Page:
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Local and seasonal food

Climate Impact:

What you can do

Eat more locally produced, seasonal food.

Who's doing it?

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Climate impact

Decreasing your food miles and out-of-season emissions by 50% would decrease your emissions by around 0.2 tonnes of CO2 each year.  The best way to reduce these emissions is to avoid food that's been flown-in or has been grown out of season in artificial conditions. See impact calculations.


Additional benefits
  • Eat fresher food

  • Eat healthier food

  • Eat tastier food

  • Support local businesses

  • Reduced range of food options


  • Look up what fruit and veg is in season in your area before going to the shops.

  • Check where food is from before buying it. If local - check if it's in season.


  • Try to avoid air-freighted food. Fast perishing food, like berries, asparagus and tomatoes, are far more likely to have been transported by air than food with longer shelf lives [1].

Facts and further information
  • Food that is out of season, has either been grown in artificial conditions, stored for a long period or been transported from abroad. Artificial heating or cooling to grow food out of season requires a huge amount of energy, as does long term refrigeration.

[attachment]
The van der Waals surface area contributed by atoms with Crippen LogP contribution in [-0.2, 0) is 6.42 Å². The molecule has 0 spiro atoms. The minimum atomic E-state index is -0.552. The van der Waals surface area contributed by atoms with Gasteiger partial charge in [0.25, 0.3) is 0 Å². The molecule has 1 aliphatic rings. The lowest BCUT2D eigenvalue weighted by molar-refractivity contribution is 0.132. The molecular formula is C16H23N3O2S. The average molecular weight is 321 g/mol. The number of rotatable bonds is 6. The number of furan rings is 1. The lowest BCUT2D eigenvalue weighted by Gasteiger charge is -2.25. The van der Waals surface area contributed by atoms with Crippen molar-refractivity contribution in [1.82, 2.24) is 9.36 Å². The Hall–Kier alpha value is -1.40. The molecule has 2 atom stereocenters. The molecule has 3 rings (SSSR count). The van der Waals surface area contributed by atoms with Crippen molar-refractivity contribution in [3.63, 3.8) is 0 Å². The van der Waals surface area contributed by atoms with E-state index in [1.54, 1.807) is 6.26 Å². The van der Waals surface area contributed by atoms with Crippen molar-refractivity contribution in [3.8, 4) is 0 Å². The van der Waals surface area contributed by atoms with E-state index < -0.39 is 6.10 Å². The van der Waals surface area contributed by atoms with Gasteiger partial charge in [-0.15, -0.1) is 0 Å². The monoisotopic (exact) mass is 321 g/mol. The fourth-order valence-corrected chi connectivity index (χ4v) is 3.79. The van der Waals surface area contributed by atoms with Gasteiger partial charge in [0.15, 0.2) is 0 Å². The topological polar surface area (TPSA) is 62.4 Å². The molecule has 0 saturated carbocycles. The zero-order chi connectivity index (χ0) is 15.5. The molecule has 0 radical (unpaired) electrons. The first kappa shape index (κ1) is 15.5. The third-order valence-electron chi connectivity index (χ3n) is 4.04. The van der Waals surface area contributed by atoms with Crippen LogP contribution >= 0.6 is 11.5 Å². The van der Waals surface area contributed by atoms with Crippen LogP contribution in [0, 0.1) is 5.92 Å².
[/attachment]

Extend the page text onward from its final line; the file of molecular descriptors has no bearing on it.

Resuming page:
• Whilst the transportation of food has a clear and important carbon footprint, food that's grown locally isn't always better for the planet. The production or farming of the food typically accounts for the vast majority of that food's total emissions, so prioritise what you're eating over where it's come from.


  • Only 23% of fruit and vegetables eaten in Britain are grown in the UK [2]

Ask the Local & Seasonal group
Impact assessment

Emission from 'food miles' are typically thought to account for between 5% [1] and 11% [3] of total dietary emissions.  Emissions from the refrigeration of out of season produce and emissions from growing food in hot-houses is less clear and varies significantly dependent on where you live and what you eat. We have assigned an additional 4% to account for these factors.

The blended total percentage we've used for food transport and out-of-season buying is therefore 11.5% of total dietary emissions. 

Average dietary emissions in the UK are around 2.1 tonnes CO2e/year [4]

Dietary emissions from transport and out of season buying in the UK (11.5% x 2.12tns) = 0.25 tonnes CO2e

A reasonable reduction in these emissions from conscientious purchasing can be considered 75%

Accordingly the reduction in emissions from buying locally and seasonally can be calculated as (0.25tns x 75%) = 0.19 tonnes CO2e

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